While advocates of this model differ in their proposed origin of the interloper, the fact that the age of the Moon is similar to the solar system makes it likely that the source of the material is from within the solar system. Dalrymple points out that the oxygen isotope concentration is identical in the Earth and Moon and the undifferentiated meteorites, but different from that in more primitive meteorites. This would seem to restrict the source of the Moon to the same general neighborhood of the solar system as the Earth, but the bulk composition of the Earth with its large iron core is greatly different from that of the Moon.

Often called the "double planet hypothesis", this proposal is that the Earth and Moon formed at about the same time in the same region of the solar system and were close enough together to form a bound system with each other. It certainly seems like a reasonable hypothesis.


  1. New Moon-Formation Theory Also Raises Questions About Early Earth

    hypothesis for moon formation

  2. Hence, That's How Was The Moon Formed...!!!

    hypothesis for moon formation

  3. Where did the Moon come from?

    hypothesis for moon formation

  4. PPT

    hypothesis for moon formation

  5. Artwork showing a theory for the Moon's formation

    hypothesis for moon formation


    hypothesis for moon formation


  1. Why Do We Have a Moon?

    No concrete evidence explains why there is a moon. The best hypothesis presented is the Giant Impactor hypothesis: It suggests that around 4.45 billion years ago, while the Earth was still forming, a large object hit the Earth at an angle.

  2. What Are Some Examples of a Good Hypothesis?

    Strong hypotheses are most often written in the, “If A occurs, then B will occur” format and are presented as statements, not questions. Good hypotheses also are clear and keep variables in mind, defining them in easy-to-measure terms.

  3. What Is Nebular Theory?

    The solar nebular theory explains the formation and evolution of the solar system. It is the most widely accepted model, also known as the “solar nebular hypothesis.” Formation of the sun

  4. Giant-impact hypothesis

    The giant-impact hypothesis, sometimes called the Big Splash, or the Theia Impact, suggests that the Moon was formed from the ejecta of a collision between

  5. How Was the Moon Formed?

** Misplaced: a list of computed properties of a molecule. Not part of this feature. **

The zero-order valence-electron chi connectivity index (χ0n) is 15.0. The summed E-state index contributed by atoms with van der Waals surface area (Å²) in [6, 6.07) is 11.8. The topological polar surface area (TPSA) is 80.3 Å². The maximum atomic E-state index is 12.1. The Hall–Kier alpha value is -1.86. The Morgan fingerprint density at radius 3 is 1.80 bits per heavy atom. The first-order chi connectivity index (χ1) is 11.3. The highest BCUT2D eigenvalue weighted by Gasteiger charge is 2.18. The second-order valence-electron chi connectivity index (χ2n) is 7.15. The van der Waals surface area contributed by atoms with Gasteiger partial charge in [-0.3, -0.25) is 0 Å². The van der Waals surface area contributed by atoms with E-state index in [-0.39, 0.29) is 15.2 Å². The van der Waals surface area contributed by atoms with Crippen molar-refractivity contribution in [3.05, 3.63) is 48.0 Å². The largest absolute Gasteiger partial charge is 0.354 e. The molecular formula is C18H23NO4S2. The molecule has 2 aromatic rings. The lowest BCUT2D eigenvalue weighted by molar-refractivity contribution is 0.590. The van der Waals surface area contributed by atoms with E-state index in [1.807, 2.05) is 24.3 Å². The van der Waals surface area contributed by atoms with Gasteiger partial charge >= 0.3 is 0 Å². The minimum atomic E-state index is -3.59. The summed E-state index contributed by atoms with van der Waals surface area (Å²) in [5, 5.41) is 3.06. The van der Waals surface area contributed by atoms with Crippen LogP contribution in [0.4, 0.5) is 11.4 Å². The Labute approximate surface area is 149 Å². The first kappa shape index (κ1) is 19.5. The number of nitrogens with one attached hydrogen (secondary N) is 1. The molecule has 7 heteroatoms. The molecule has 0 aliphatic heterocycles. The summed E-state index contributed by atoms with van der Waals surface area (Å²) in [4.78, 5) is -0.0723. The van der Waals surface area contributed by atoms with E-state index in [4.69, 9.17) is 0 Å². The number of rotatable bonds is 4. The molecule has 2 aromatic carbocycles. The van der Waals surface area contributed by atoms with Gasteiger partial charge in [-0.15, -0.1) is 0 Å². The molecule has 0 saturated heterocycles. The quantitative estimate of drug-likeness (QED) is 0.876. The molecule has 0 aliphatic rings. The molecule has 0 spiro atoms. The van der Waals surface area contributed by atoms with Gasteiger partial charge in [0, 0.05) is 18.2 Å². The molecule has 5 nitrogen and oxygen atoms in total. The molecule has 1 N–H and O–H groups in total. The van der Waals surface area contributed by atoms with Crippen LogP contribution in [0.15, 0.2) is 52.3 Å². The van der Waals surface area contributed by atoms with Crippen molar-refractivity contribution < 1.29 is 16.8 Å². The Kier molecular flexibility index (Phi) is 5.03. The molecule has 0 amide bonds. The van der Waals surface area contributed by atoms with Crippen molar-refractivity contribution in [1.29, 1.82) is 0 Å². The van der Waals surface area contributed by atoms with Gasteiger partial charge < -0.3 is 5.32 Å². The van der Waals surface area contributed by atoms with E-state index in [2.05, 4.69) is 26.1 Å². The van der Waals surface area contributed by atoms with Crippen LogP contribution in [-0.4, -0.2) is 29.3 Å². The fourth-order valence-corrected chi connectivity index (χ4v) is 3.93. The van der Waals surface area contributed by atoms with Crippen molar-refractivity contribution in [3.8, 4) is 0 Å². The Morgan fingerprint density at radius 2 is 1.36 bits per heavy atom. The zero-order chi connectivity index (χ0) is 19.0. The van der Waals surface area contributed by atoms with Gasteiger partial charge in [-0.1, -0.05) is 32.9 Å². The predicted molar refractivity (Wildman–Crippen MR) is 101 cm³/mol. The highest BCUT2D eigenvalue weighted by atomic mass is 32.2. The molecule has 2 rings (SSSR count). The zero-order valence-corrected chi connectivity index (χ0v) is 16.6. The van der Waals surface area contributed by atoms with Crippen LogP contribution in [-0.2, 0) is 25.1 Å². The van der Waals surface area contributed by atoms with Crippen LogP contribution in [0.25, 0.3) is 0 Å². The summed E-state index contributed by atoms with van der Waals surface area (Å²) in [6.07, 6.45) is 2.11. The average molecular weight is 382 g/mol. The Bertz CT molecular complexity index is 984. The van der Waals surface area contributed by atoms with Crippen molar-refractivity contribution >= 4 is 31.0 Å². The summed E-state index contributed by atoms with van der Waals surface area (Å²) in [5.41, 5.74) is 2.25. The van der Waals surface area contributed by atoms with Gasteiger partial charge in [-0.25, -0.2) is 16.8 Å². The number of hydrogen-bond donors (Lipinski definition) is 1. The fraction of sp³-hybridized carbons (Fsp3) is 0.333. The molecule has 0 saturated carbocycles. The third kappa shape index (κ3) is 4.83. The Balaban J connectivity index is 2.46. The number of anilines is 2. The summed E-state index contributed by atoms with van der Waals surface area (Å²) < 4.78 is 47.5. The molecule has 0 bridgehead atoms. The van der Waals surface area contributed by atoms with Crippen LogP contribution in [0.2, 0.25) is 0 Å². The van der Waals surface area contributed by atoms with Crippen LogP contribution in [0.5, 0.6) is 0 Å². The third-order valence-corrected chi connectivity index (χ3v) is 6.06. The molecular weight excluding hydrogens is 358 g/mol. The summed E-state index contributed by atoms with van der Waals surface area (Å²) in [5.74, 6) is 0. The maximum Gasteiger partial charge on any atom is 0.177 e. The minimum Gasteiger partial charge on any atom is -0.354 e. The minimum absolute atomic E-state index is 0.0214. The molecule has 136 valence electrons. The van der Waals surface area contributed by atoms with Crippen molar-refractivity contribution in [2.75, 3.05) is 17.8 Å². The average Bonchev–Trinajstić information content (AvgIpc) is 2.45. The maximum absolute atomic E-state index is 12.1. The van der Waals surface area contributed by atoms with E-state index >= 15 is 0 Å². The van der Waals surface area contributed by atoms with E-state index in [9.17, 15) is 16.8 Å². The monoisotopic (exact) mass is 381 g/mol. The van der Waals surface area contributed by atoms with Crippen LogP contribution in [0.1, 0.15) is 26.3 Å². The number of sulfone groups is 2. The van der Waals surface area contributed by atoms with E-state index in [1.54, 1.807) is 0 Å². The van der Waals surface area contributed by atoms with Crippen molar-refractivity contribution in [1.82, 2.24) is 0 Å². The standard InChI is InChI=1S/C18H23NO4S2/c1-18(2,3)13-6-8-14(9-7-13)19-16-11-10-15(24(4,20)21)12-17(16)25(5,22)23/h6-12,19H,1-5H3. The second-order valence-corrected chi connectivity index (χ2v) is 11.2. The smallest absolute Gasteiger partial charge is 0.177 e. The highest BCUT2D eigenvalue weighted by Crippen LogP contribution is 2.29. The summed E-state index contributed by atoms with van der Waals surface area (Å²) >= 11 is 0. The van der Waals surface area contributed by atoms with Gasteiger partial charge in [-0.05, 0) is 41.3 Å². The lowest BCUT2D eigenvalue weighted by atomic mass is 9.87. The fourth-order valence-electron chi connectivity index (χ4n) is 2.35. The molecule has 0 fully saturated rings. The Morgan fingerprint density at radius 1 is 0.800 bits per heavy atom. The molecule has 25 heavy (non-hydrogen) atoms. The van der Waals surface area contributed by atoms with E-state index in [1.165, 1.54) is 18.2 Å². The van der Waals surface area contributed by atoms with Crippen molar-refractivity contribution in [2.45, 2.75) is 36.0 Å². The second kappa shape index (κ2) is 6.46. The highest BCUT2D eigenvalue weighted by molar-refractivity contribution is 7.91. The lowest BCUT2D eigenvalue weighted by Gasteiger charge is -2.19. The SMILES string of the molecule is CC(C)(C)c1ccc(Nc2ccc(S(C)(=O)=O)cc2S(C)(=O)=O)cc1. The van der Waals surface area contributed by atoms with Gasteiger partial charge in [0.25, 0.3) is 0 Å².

The prevailing theory supported by the scientific community, the giant impact hypothesis suggests that the moon formed when an object smashed

  6. How did the Moon form?

    The accretion hypothesis proposes that the Moon was created along with Earth at its formation. The fission theory suggests Earth had been spinning so fast that

  7. How the Giant Impact Hypothesis Can Help Explain the ...

    How did the moon form? The Giant Impact Hypothesis suggests that the moon was formed as a result of the collision of Earth and another

  8. Giant Impact Hypothesis: An evolving legacy of Apollo

    The capture theory posited the Moon formed independently from Earth, only to be captured by our planet later during a fortuitous close fly-by.

  9. How The Moon Was Formed: The Giant Impact Hypothesis

    ☄️ The Giant Impact Hypothesis Remains the Best Explanation. The generally accepted model of the moon's creation assumes that a massive object

  10. How Did the Moon Form?

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  11. Origin of the Moon

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  12. Collision May Have Formed the Moon in Mere Hours, Simulations

    In this theory, more Earth material is used to create the Moon, particularly its outer layers, which could help to explain this similarity in

  13. The Origin of the Moon: The Giant-Impact Theory

    Most planetary scientists expected that lunar samples brought to Earth at the end of each of the six Apollo missions would confirm one of three leading

  14. Hypotheses for the Formation of Earth's Moon

    Hypothesis for Moon formation. Often called the "double planet hypothesis", this proposal is that the Earth and Moon formed at about the same time in the same